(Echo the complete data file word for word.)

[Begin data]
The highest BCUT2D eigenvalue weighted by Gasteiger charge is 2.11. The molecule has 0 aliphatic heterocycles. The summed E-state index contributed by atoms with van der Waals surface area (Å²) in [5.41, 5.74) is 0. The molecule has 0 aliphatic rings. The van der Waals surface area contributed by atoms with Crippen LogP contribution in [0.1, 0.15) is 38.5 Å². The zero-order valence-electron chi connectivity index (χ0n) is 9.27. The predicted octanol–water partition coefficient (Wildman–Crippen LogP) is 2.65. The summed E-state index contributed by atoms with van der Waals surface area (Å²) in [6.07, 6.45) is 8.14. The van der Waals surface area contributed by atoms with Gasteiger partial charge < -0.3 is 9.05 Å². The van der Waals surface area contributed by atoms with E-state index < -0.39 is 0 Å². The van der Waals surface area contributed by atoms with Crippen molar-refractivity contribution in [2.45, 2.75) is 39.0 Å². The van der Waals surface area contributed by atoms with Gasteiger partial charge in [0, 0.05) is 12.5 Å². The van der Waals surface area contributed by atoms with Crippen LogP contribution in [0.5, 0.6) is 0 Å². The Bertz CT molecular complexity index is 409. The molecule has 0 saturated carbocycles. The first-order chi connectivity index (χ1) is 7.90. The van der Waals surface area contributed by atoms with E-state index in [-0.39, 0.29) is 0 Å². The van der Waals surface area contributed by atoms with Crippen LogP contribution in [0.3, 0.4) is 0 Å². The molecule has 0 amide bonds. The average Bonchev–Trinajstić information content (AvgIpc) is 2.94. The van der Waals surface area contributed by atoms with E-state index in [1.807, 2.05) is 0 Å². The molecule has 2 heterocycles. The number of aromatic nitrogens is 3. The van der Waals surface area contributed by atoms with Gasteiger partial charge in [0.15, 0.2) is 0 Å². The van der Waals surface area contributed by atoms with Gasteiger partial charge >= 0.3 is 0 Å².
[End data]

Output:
The highest BCUT2D eigenvalue weighted by Gasteiger charge is 2.11. The molecule has 0 aliphatic heterocycles. The summed E-state index contributed by atoms with van der Waals surface area (Å²) in [5.41, 5.74) is 0. The molecule has 0 aliphatic rings. The van der Waals surface area contributed by atoms with Crippen LogP contribution in [0.1, 0.15) is 38.5 Å². The zero-order valence-electron chi connectivity index (χ0n) is 9.27. The predicted octanol–water partition coefficient (Wildman–Crippen LogP) is 2.65. The summed E-state index contributed by atoms with van der Waals surface area (Å²) in [6.07, 6.45) is 8.14. The van der Waals surface area contributed by atoms with Gasteiger partial charge < -0.3 is 9.05 Å². The van der Waals surface area contributed by atoms with E-state index < -0.39 is 0 Å². The van der Waals surface area contributed by atoms with Crippen molar-refractivity contribution in [2.45, 2.75) is 39.0 Å². The van der Waals surface area contributed by atoms with Gasteiger partial charge in [0, 0.05) is 12.5 Å². The van der Waals surface area contributed by atoms with Crippen LogP contribution in [0.5, 0.6) is 0 Å². The Bertz CT molecular complexity index is 409. The molecule has 0 saturated carbocycles. The first-order chi connectivity index (χ1) is 7.90. The van der Waals surface area contributed by atoms with E-state index in [-0.39, 0.29) is 0 Å². The van der Waals surface area contributed by atoms with Crippen LogP contribution in [0.3, 0.4) is 0 Å². The molecule has 0 amide bonds. The average Bonchev–Trinajstić information content (AvgIpc) is 2.94. The van der Waals surface area contributed by atoms with E-state index in [1.807, 2.05) is 0 Å². The molecule has 2 heterocycles. The number of aromatic nitrogens is 3. The van der Waals surface area contributed by atoms with Gasteiger partial charge in [0.15, 0.2) is 0 Å². The van der Waals surface area contributed by atoms with Gasteiger partial charge >= 0.3 is 0 Å².